Language tools: We’ve progressively added and improved our precise language support, currently covering precise navigation 9 different languages. For a detailed description of language maturity see indexers documentation.
Language platform: Our goal is to increase precise code navigation coverage and adoption so more customers and users enjoy the benefits of compiler-accurate cross-repository navigation. To achieve this we’re working towards making auto-indexing widely available starting by enabling it by default for all our Cloud customers.
Code navigation: Baseline features are implemented but have a considerable amount of debt and room for improvement. We’re currently focusing on improving existent features that will make the overall navigation experience faster and more intuitive.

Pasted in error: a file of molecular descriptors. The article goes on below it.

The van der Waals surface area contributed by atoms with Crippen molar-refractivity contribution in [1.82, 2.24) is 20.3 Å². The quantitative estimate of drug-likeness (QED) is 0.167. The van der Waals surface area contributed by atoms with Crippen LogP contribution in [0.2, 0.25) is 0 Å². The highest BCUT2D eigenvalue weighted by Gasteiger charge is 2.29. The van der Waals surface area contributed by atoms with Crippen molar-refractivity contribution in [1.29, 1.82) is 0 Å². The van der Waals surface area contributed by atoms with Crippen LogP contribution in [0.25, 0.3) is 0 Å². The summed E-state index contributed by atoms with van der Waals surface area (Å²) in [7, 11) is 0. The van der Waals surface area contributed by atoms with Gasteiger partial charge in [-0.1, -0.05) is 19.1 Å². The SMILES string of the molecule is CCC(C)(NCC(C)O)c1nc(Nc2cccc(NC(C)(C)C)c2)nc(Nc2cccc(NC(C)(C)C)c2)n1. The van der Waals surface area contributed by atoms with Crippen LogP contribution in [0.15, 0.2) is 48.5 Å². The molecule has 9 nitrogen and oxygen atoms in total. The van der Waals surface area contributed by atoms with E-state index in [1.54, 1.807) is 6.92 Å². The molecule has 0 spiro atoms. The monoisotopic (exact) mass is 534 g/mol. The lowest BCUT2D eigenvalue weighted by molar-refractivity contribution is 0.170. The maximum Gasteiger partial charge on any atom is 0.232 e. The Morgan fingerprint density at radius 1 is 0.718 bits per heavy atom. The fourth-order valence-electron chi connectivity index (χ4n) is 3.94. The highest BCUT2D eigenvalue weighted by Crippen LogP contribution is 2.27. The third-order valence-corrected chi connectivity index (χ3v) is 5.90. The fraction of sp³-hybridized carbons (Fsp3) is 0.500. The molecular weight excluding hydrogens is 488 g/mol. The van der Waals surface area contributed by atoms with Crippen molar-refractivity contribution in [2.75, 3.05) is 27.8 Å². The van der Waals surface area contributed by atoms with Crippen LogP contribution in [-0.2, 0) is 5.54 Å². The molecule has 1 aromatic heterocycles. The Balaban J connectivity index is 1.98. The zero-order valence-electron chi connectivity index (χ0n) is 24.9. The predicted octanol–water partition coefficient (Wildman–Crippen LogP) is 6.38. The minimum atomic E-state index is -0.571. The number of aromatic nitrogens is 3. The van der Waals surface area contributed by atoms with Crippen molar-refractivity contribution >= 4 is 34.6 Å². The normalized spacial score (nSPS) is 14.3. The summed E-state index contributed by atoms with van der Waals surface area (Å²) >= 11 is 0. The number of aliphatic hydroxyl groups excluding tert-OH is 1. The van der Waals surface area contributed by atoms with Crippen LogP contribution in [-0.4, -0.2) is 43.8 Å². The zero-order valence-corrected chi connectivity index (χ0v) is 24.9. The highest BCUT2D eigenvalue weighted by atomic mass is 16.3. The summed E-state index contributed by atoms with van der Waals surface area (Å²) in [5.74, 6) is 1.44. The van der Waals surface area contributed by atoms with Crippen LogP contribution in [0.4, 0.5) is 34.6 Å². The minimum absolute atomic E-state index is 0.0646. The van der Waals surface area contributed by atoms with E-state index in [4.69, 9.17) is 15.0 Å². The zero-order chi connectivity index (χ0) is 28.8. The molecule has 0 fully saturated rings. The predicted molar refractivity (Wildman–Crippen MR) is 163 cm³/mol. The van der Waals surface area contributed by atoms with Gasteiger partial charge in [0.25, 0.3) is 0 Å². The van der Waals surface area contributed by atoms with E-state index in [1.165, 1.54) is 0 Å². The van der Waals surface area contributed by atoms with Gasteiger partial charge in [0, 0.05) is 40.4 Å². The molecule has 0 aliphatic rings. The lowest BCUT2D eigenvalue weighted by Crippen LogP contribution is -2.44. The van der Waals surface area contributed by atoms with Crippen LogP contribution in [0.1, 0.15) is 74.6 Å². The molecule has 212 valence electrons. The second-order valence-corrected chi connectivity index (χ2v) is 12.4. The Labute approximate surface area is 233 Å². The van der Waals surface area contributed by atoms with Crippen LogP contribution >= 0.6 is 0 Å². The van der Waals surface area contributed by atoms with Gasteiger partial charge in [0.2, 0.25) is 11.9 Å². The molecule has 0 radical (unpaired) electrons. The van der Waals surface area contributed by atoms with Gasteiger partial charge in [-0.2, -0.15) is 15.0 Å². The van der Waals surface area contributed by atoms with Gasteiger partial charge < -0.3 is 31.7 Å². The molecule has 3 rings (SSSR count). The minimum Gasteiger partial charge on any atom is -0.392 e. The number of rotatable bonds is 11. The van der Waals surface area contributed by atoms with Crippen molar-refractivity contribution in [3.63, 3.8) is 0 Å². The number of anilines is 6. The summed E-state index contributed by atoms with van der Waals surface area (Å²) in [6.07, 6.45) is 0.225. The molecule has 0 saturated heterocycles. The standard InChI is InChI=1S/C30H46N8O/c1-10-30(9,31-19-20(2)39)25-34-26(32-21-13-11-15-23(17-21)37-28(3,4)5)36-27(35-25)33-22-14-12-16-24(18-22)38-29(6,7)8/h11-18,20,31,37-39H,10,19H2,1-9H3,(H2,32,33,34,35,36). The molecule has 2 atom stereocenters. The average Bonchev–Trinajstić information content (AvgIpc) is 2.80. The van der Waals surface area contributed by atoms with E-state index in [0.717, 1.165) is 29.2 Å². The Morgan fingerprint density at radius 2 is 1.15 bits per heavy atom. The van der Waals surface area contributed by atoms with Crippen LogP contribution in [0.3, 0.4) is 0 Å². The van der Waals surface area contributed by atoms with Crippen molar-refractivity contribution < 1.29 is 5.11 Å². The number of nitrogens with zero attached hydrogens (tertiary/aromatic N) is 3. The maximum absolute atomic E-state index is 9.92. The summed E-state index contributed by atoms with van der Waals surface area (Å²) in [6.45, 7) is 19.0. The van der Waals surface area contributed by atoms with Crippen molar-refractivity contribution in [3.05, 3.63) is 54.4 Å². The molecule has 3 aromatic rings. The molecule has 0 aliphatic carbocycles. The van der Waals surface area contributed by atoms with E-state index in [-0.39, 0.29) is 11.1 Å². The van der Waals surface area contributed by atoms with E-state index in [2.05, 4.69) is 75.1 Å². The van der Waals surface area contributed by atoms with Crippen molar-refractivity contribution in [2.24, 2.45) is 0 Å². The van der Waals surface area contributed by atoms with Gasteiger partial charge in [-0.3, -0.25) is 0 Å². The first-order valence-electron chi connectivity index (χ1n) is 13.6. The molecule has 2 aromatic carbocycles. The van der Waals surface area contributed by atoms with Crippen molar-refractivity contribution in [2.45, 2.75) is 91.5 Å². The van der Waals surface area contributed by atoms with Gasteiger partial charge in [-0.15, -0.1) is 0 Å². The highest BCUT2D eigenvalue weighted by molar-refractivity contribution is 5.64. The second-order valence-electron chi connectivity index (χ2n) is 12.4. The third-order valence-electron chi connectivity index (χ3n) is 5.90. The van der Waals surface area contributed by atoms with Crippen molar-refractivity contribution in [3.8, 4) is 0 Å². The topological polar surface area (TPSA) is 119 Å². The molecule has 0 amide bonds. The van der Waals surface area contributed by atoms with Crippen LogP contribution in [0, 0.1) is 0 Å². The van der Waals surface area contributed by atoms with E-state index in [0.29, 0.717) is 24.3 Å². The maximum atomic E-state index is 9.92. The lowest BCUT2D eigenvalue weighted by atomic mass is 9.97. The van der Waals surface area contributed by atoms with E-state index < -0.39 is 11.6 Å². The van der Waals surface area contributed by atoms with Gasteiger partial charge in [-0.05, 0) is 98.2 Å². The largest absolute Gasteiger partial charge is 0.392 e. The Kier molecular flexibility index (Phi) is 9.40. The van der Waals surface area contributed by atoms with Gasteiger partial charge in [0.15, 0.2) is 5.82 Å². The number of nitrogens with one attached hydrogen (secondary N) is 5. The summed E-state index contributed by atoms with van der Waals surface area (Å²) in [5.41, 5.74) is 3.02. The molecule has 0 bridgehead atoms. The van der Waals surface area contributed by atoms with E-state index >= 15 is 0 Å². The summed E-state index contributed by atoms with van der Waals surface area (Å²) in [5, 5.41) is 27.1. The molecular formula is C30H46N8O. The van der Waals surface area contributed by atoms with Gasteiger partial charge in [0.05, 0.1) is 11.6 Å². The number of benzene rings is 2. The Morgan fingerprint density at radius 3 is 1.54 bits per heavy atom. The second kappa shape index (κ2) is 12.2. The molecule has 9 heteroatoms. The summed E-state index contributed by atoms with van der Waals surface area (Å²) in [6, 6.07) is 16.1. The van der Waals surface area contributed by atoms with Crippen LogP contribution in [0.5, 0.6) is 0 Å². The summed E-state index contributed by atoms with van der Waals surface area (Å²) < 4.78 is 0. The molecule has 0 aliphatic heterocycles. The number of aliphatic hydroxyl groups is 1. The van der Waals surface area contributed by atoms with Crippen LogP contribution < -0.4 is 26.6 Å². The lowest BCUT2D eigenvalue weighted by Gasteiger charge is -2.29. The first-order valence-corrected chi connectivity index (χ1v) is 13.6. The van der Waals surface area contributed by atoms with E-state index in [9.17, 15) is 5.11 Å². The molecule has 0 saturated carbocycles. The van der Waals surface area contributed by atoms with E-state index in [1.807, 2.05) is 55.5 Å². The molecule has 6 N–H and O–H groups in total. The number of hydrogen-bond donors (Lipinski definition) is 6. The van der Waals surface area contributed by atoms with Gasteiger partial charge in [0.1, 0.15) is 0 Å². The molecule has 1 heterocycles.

Top feedback patterns we’re hearing from customers and prospects across the board (also captured in our internal Product Gaps dashboard):
- Requests for adding precise support for more languages (often including the addition of cross-repository and cross-dependency navigation features), particularly improving C++ and adding C#.
- There have been reports about performance and scaling issues when indexing large monorepos, for which we’re currently investing in a path forward for incremental indexing.
Code hosts: Both GitHub and GitLab offer navigation features, mostly powered by fuzzy code intelligence.